PAUT is an advanced method of ultrasonic testing that has applications in medical imaging and industrial non-destructive testing. Common applications are to non-invasively examine the heart or to find flaws in manufactured materials such as welds. Single-element (non-phased array) probes, known technically as monolithic probes, emit a beam in a fixed direction. To test or interrogate a large volume of material, a conventional probe must be physically scanned (moved or turned) to sweep the beam through the area of interest. In contrast, the beam from a phased array probe can be moved electronically, without moving the probe, and can be swept through a wide volume of material at high speed. The beam is controllable because a phased array probe is made up of multiple small elements, each of which can be pulsed individually at a computer-calculated timing. The term ‘phased’ refers to the timing, and the term ‘array’ refers to the multiple elements.
Conventional ultrasonic transducers for NDT commonly consist of either a single active element that both generates and receives high frequency sound waves, or two paired elements, one for transmitting and one for receiving. Phased array probes, on the other hand, typically consist of a transducer assembly with from 16 to as many as 256 small individual elements that can each be pulsed separately. These may be arranged in a strip (linear array), a ring (annular array), a circular matrix (circular array), or a more complex shape. As is the case with conventional transducers, phased array probes may be designed for direct contact use, as part of an angle beam assembly with a wedge, or for immersion use with sound coupling through a water path. Transducer frequencies are most commonly in the range from 2 MHz to 10 MHz. A phased array system will also include a sophisticated computer-based instrument that is capable of driving the multi-element probe, receiving and digitizing the returning echoes, and plotting that echo information in various standard formats. Unlike conventional flaw detectors, phased array systems can sweep a sound beam through a range of refracted angles or along a linear path, or dynamically focus at a number of different depths, thus increasing both flexibility and capability in inspection setups.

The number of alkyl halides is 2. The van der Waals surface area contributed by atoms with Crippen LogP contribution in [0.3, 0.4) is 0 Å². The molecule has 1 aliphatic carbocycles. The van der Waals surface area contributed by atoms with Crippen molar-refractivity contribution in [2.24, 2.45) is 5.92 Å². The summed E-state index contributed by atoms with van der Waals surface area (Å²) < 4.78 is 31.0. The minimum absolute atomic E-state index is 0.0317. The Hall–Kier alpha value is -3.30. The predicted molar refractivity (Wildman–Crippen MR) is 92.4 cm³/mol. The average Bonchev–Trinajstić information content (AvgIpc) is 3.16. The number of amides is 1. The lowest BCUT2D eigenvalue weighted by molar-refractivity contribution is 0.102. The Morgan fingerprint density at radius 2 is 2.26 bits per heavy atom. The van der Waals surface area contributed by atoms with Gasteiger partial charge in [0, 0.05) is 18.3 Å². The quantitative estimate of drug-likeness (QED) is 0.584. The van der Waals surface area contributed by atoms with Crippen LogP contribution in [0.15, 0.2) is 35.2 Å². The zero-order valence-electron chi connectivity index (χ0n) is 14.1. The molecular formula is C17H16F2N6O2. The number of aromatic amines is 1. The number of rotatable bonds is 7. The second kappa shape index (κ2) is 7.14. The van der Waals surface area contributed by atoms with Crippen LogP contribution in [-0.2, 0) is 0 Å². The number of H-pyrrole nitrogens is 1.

The PA probe consists of many small ultrasonic transducers, each of which can be pulsed independently. By varying the timing, for instance by pulsing the elements one by one in sequence along a row, a pattern of constructive interference is set up that results in a beam at a set angle. In other words, the beam can be steered electronically. The beam is swept like a search-light through the tissue or object being examined, and the data from multiple beams are put together to make a visual image showing a slice through the object.
Phased array is widely used in several industrial sectors, such as construction or power generation. This method is an advanced NDT method that is used to detect component failures i.e. cracks or flaws and thereby determine component quality. Due to the possibility to control parameters such as beam angle and focal distance, this method is very efficient regarding the defect detection and speed of testing. Apart from detecting flaws in components, phased array can also be used for wall thickness measurements in conjunction with corrosion testing.
Phased array can be used for the following industrial purposes: